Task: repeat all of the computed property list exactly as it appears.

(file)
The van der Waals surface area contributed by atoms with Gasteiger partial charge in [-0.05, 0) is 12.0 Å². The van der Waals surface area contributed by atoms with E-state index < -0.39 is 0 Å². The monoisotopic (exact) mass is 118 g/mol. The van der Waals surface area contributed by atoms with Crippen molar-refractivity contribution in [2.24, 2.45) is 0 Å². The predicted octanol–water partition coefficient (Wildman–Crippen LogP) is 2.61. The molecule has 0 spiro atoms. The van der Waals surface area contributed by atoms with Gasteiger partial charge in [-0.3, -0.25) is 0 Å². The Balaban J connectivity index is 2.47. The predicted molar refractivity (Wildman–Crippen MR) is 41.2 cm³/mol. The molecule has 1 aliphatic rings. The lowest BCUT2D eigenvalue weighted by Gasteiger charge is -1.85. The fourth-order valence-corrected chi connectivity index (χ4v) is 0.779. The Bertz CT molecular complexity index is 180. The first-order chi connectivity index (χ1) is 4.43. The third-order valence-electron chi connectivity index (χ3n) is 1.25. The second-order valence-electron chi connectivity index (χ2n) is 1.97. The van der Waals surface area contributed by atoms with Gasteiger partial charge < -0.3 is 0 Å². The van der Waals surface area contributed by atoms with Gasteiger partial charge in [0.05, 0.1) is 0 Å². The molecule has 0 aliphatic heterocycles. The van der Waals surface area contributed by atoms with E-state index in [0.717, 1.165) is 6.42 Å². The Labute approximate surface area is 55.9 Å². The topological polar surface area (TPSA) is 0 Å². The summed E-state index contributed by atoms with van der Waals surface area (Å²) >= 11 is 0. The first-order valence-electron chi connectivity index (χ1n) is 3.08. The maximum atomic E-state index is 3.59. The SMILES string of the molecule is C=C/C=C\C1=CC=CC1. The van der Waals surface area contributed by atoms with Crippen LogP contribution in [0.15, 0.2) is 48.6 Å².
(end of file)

The van der Waals surface area contributed by atoms with Gasteiger partial charge in [-0.05, 0) is 12.0 Å². The van der Waals surface area contributed by atoms with E-state index < -0.39 is 0 Å². The monoisotopic (exact) mass is 118 g/mol. The van der Waals surface area contributed by atoms with Crippen molar-refractivity contribution in [2.24, 2.45) is 0 Å². The predicted octanol–water partition coefficient (Wildman–Crippen LogP) is 2.61. The molecule has 0 spiro atoms. The van der Waals surface area contributed by atoms with Gasteiger partial charge in [-0.3, -0.25) is 0 Å². The Balaban J connectivity index is 2.47. The predicted molar refractivity (Wildman–Crippen MR) is 41.2 cm³/mol. The molecule has 1 aliphatic rings. The lowest BCUT2D eigenvalue weighted by Gasteiger charge is -1.85. The fourth-order valence-corrected chi connectivity index (χ4v) is 0.779. The Bertz CT molecular complexity index is 180. The first-order chi connectivity index (χ1) is 4.43. The third-order valence-electron chi connectivity index (χ3n) is 1.25. The second-order valence-electron chi connectivity index (χ2n) is 1.97. The van der Waals surface area contributed by atoms with Gasteiger partial charge < -0.3 is 0 Å². The van der Waals surface area contributed by atoms with Gasteiger partial charge in [0.05, 0.1) is 0 Å². The molecule has 0 aliphatic heterocycles. The van der Waals surface area contributed by atoms with E-state index in [0.717, 1.165) is 6.42 Å². The Labute approximate surface area is 55.9 Å². The topological polar surface area (TPSA) is 0 Å². The summed E-state index contributed by atoms with van der Waals surface area (Å²) >= 11 is 0. The first-order valence-electron chi connectivity index (χ1n) is 3.08. The maximum atomic E-state index is 3.59. The SMILES string of the molecule is C=C/C=C\C1=CC=CC1. The van der Waals surface area contributed by atoms with Crippen LogP contribution in [0.15, 0.2) is 48.6 Å².